22 Jan 2018, 1:53pm

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After a long break

I’ve been away from this blog for a long time.

In my deep dive into a quiet spiritual place, writing fell away as a discipline. I still wrote, but in fits and starts, as it arose. I let that happen, knowing I needed to step back to allow a new way of writing develop. Or not. I knew it might not, and accepted that. That in itself was the greatest surprise, the greatest indicator of deep change. Writing was no longer the central joy of my life, and I was willing to let it go, if that where this new depth took me.

It seems to be bringing me back to writing, in a drive to submit a story, to write a grant application, to get other things sorted to make space for whatever is coming, this new way of writing that hasn’t arisen yet. I don’t know what form it will take, although I have hints. A project on meditating in my garden. More writing for children. Poetry. I’m learning to let it come, when it’s ready.  I respond to what arises. Today, that includes working on a grant application. Perhaps it will be less gruesome than usual, as I simply write it, and leave the omg I hate this I hate this I hate this for someone else to play with.


January in Canmore




22 Mar 2017, 9:00am

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Meditating in the Garden

I’ve been working on some writing projects – or rather, the working is happening. I don’t know the words for this – only that’s it’s not my drive, but being driven. When it’s time to work on a particular project, I do. When it’s not, I don’t. There’s a great simplicity to this, when I can relax into it.

I’m having the most fun with a project on meditating in the garden, which emerged from my love of gardening and meditation. I’m writing about the garden as a place and a focus for mindfulness meditation.

I’ve written a series of short pieces, each paired with a photo I took in my garden. I decided to  exclude anything taken elsewhere, which means I had to pull a photo I’d intended to use and forgotten where it was taken. This is one of my challenges – to keep the project totally within my own garden.

I wrote most of it late last year, in three days of scribbling out scrappy notes. “Oh, I could write about this, and this, and this.” The photography took off last June, when I looked into the garden early one morning and saw sunlight backlighting a peony, grabbed my camera and started shooting. Somehow I see light differently now.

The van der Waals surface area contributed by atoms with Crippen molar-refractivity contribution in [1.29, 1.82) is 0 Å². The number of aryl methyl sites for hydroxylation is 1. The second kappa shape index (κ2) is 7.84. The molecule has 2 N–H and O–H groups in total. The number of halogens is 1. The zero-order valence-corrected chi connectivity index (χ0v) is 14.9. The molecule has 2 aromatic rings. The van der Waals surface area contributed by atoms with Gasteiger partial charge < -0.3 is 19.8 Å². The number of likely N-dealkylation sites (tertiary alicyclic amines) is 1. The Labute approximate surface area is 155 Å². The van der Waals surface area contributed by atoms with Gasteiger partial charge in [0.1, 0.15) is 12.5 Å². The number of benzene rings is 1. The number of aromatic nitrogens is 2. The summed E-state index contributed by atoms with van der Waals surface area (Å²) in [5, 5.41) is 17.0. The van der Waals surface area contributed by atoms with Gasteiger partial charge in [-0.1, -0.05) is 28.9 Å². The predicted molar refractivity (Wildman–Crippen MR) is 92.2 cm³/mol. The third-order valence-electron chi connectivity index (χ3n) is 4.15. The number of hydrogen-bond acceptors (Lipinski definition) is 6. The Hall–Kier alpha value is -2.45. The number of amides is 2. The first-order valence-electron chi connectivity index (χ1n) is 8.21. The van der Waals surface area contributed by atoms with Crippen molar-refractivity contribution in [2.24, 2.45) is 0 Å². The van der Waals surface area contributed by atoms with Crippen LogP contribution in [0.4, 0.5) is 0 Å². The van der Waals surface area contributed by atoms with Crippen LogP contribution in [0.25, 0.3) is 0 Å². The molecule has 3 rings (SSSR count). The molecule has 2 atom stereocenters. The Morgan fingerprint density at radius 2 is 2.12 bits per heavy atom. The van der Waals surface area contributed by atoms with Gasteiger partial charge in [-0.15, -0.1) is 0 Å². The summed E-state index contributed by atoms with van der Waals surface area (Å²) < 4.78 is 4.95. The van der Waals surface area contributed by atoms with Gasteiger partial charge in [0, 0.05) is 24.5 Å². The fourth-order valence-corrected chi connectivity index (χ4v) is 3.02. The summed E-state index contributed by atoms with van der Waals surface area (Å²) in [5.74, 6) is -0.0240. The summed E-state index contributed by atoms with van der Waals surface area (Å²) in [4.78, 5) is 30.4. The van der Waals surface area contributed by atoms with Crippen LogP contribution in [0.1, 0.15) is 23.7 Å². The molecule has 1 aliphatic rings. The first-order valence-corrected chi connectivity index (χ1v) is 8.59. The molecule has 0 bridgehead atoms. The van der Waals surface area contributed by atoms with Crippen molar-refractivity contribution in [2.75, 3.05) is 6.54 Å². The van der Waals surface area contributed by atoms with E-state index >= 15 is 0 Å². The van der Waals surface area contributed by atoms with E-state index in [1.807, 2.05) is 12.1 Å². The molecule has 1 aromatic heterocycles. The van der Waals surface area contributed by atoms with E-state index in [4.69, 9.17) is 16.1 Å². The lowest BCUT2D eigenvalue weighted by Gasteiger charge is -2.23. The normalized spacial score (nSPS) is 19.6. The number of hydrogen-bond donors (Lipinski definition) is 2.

This project has emerged from the spiritual shift, and seems to be directing itself. I follow along, enjoying the ride.


Calgary Through The Eyes of Writers

Shaun Hunter’s project Calgary Through the Eyes of Writers features The Veil Weavers today. I love the timing, days before a city council vote on a development project that would keep the water downstream of Confederation Park underground, instead of restoring it as a stream in Highland Park, as local residents are fighting for.


26 Feb 2017, 1:10pm

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Writing or Not Writing?

I’ve done very little writing in the last few months – instead, this time has been about deepening, becoming quieter, more still.

Odds and bits of writing arose, some of them quite marvelous and with great potential, but nothing with any discipline, and nothing completed. When the tap is on, I write. When it turns off, I stop.

I don’t know if a more focused or productive time is coming (my intuition says yes), or if this is simply the tail end of being a writer.

I’m fine with either ­– which is its own vast curiosity. But there it is.

I’m not dismayed. I am curious. What will today bring?


From Quarry Lake, near Canmore

Let The Story Be

I came across the phrase people who love the interior world a while ago. I love this – it completely explains where I find myself right now. I don’t remember where I came across it. Apologies for not crediting a radiant phrase.

It explains the books I loved as a child, and my drive now to go deeper into silence, an amazing roller coaster of discovery. I’m diving deep into the interior world.

When I was a child I adored the poem Halfway Down, by A. A. Milne:

Halfway down the stairs

is a stair

where i sit.

there isn’t any

other stair

quite like it.

I remember myself at four years old counting our basement stairs, finding the middle stair and sitting, contemplating the end of the poem. It isn’t really anywhere. It’s somewhere else instead.

I loved the strangeness of Alan Garner’s The Owl Service, and the magic and wonder of Mary Stewart’s Merlin and Arthur stories – not the sword fighting, but the otherness, the mystery. I find it in transcendental poetry, and Neil Gaiman’s The Ocean at the End of the Lane. I’ve always been drawn to the mysteries of life, and now I find myself immersed in it. It feels absolutely right.

Now, can I catch this in stories? Part of finding the mystery is allowing myself to not know. Can I “not know” about writing? To simply sit with it, to let it emerge, to be what it needs to be, to let the story become?

I’m editing another novel manuscript. It became clear I need to edit it by retyping it entirely, slowing when I reached anything that isn’t quite right, and letting new words come from a quiet mind. Nothing cognitive, just being with the story.

I’ll hit a paragraph that just doesn’t feel right and let a rewrite flow. I move on through lines that work, that feel right, and when I reach another rough patch, I let the story become what it wants to become.

It’s oddly slow, coming in fits and starts, letting the story set the pace. Once again, I have to release all control and just let the story be.


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